Shavu‘ot in Baghdad: 75th anniversary of the Farhud

The festival of Shavu‘ot commemorates the time when the Jews received the Torah at Mount Sinai. It also marks the beginning of a new agricultural season, Hag Hakatsir (The Harvest Holiday). It comes seven weeks after Passover. This year it falls on Sunday June 12 and Monday June13.

Shavuot in Baghdad marks the beginning of the brutal summer heat and dry weather. The temperature during the day reaches 110 degrees and attimes, 120 degrees. Air conditioning and refrigerators were unheard of at the time when I grew up in the 1930’s. At night, it cooled off a bit. Everyone slept on the roof of their house. Poor people slept outdoors.

After a joyful celebration of Passover with family and friends, we children waited anxiously for a new and different celebration of Shavu’ot. On the eve of Shavu’ot my uncles and distant relatives came to our house. They prayed and chanted through the night, reading the book of Ruth and studying Torah. They lit candles for the departed. My cousins and I had a ball collecting the wax and making different figurines. Grownups and children enjoy delicious sweets all night long.

On the day of Shavu’ot many families went on a Ziara (Pilgrimage) visiting the grave of the biblical Prophet Ezekiel, located some fifty miles from Baghdad, by the Euphrates River. It was a great picnic for us children. We loved my mother’s chicken rice with almonds and raisins, served with mango and cucumber pickles.

On April 13, 1941, a pro Nazi coup deposed the government. King Faisal, the Regent Abdul Illah and the Prime Minister Taha Al Hashimi fled Baghdad. Rashid Ali Algailani, the German attaché Dr. Fritz Groba and the grand Mufti of Jerusalem Haj Amin Al Husaini assumed leadership.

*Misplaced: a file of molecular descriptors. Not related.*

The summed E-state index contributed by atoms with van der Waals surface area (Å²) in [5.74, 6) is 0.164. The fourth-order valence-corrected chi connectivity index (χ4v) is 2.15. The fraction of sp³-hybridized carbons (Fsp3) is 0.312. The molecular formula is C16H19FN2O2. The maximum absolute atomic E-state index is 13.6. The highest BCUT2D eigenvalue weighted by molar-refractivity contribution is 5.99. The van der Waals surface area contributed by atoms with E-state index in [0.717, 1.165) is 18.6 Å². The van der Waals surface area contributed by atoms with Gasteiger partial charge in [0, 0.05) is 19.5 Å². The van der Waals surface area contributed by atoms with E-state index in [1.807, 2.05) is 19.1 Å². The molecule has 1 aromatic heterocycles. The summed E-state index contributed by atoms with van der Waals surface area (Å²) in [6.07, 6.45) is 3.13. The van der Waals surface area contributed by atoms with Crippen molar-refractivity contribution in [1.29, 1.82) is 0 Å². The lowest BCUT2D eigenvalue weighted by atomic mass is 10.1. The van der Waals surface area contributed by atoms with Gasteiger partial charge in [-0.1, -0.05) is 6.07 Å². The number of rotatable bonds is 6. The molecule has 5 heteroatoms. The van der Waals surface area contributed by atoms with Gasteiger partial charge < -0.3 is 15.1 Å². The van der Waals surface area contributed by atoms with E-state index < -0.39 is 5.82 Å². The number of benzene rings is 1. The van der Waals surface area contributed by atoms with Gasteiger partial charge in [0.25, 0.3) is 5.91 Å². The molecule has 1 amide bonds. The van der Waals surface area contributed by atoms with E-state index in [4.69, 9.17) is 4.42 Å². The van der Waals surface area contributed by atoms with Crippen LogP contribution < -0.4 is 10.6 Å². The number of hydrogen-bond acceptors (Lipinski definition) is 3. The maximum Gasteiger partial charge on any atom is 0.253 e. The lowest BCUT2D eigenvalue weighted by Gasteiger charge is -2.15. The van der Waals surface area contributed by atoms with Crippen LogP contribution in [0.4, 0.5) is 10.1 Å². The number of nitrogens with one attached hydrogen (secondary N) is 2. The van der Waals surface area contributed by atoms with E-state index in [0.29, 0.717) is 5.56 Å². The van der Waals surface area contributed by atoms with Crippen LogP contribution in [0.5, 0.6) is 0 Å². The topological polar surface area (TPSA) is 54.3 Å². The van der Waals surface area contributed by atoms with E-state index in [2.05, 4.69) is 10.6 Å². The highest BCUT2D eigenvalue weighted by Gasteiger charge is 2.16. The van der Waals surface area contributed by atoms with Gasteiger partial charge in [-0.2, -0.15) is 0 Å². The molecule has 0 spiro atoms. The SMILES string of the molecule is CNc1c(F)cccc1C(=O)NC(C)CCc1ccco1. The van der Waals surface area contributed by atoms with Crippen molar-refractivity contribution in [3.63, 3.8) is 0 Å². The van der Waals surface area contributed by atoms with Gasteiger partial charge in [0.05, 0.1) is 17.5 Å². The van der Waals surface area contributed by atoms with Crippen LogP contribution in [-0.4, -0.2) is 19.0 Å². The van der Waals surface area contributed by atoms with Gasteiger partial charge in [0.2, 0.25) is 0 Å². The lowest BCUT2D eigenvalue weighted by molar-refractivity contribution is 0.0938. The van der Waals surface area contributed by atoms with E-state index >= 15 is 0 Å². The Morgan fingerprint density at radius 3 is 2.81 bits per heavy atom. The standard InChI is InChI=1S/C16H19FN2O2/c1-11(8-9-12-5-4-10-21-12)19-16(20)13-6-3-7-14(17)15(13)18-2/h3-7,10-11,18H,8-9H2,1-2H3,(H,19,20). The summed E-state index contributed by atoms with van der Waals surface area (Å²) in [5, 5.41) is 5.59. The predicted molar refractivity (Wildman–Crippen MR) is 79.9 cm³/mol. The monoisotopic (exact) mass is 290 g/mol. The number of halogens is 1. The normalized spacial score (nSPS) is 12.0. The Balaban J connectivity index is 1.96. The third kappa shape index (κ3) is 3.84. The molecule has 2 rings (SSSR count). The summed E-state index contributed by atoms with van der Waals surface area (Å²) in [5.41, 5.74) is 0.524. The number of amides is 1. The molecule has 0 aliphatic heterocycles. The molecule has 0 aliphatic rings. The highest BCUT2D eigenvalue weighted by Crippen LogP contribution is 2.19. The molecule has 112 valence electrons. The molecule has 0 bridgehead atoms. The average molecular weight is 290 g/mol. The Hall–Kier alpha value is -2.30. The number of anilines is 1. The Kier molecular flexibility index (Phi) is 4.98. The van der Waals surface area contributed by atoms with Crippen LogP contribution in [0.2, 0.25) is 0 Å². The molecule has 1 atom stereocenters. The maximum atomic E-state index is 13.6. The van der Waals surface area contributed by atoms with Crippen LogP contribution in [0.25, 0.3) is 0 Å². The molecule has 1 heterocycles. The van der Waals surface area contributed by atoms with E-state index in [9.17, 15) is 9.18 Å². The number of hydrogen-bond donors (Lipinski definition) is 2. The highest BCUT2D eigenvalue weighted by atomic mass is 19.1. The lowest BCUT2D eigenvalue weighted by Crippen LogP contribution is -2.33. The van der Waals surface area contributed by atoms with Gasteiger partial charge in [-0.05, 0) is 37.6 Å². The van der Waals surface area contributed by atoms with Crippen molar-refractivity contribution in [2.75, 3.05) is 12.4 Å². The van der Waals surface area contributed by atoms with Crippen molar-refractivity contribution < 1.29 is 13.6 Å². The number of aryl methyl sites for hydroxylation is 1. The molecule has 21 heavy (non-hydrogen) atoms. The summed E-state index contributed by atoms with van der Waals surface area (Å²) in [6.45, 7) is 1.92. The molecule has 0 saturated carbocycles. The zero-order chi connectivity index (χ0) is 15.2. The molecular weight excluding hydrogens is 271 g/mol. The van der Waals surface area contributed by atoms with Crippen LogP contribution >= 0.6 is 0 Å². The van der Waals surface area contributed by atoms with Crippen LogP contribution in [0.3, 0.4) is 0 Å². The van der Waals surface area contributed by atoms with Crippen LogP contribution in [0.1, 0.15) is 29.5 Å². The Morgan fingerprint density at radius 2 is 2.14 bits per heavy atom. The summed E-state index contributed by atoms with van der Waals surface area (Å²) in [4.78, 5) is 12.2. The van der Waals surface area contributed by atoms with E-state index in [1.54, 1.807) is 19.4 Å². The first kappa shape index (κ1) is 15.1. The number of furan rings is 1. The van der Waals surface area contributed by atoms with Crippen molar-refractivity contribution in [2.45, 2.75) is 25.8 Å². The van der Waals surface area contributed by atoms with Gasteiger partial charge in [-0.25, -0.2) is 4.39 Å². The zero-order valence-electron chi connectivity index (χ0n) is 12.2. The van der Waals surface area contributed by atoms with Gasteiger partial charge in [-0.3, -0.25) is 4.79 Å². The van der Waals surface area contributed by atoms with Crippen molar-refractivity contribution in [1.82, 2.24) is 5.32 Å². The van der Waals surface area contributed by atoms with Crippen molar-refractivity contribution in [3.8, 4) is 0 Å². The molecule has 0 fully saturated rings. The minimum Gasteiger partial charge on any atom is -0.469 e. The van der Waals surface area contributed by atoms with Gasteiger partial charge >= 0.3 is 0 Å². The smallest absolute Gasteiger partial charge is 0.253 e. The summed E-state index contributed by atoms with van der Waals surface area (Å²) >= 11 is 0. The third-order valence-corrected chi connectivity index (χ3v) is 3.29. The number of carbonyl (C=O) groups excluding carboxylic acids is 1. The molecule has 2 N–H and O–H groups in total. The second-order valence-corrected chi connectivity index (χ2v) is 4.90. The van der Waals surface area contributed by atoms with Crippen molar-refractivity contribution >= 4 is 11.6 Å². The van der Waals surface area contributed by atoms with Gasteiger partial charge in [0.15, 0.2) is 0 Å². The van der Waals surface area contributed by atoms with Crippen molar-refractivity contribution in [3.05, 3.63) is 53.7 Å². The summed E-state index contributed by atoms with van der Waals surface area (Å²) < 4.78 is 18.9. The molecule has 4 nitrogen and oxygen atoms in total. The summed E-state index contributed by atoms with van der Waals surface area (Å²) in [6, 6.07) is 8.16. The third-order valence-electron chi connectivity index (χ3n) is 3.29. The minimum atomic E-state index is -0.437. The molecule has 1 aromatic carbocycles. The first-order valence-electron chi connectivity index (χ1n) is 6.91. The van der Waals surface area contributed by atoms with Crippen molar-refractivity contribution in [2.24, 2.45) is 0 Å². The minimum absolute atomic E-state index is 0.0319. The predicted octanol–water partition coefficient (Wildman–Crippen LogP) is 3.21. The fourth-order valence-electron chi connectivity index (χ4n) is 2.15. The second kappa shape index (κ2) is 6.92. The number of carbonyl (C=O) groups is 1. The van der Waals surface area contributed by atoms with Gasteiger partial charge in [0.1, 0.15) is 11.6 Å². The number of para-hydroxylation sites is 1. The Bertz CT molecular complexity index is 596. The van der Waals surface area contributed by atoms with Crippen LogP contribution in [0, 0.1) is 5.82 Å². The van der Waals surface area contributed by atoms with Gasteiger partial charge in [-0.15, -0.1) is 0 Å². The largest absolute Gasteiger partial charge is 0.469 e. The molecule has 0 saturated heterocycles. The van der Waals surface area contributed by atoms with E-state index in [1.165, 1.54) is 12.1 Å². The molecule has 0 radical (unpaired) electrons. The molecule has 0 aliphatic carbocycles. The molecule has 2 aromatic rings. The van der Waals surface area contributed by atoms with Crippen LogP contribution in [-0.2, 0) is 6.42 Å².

Radio Baghdad, the government mouthpiece, and the daily newspapers began a steady stream of anti-Jewish propaganda. The public hatred and frenzy made the summer heat even more unbearable for the Jews. Every Iraqi Jew was shaken up to the core. Many stayed home fearing for their lives.

My father, and my older brothers couldn’t hide their fear and sadness. They tried to put on a happy face, thinking to protect me, then 11 years old, and my 8 year-old brothe, Nory. We were restricted from leaving the house. That made things worse for us. I began to have nightmares and sleepless nights. I cried in fear.

The Iraqi coup plotters in Baghdad once firmly entrenched in power, decided to exterminate its Jews in a single blow. Jews were ordered to stay in theirhomes. The “proto-Nazi youth movement,” Al Futuwwa, marked the doors of the Jewish homes with a red Hamsa (shape of a palm), to facilitate the rioters inidentifying Jewish homes.

On May 31 st , the British forces, with fresh troops from Nepal and India, arrived at the outskirts of Baghdad. The extermination plot fell apart. The coupleaders fled, creating a power vacuum. That was the scenario on June 1st 1941 as Jews were preparing to celebrate the festival Shavu’ot.

Taking advantage of the power vacuum, rogue bands of soldiers, aided by police in civilian clothes, common criminals and nondescript mobs rampaged through Baghdad hunting for Jews. They were easily found. Hundreds of Jews were cut down by sword and rifle, some decapitated. Babies were sliced in half andthrown into the Tigris River. Girls were raped in front of their parents. Parents were mercilessly killed in front of their children.

Hundreds of Jewish homes and businesses were looted and then burned. The official government count shows 180 killed and 240 wounded; private estimates indicate as many as 400 were killed and 2,100 injured. There were no arrests, convictions or sentencing. Jews were afraid to report or file a complaint against any Muslim for fear of retaliation and threats to their lives.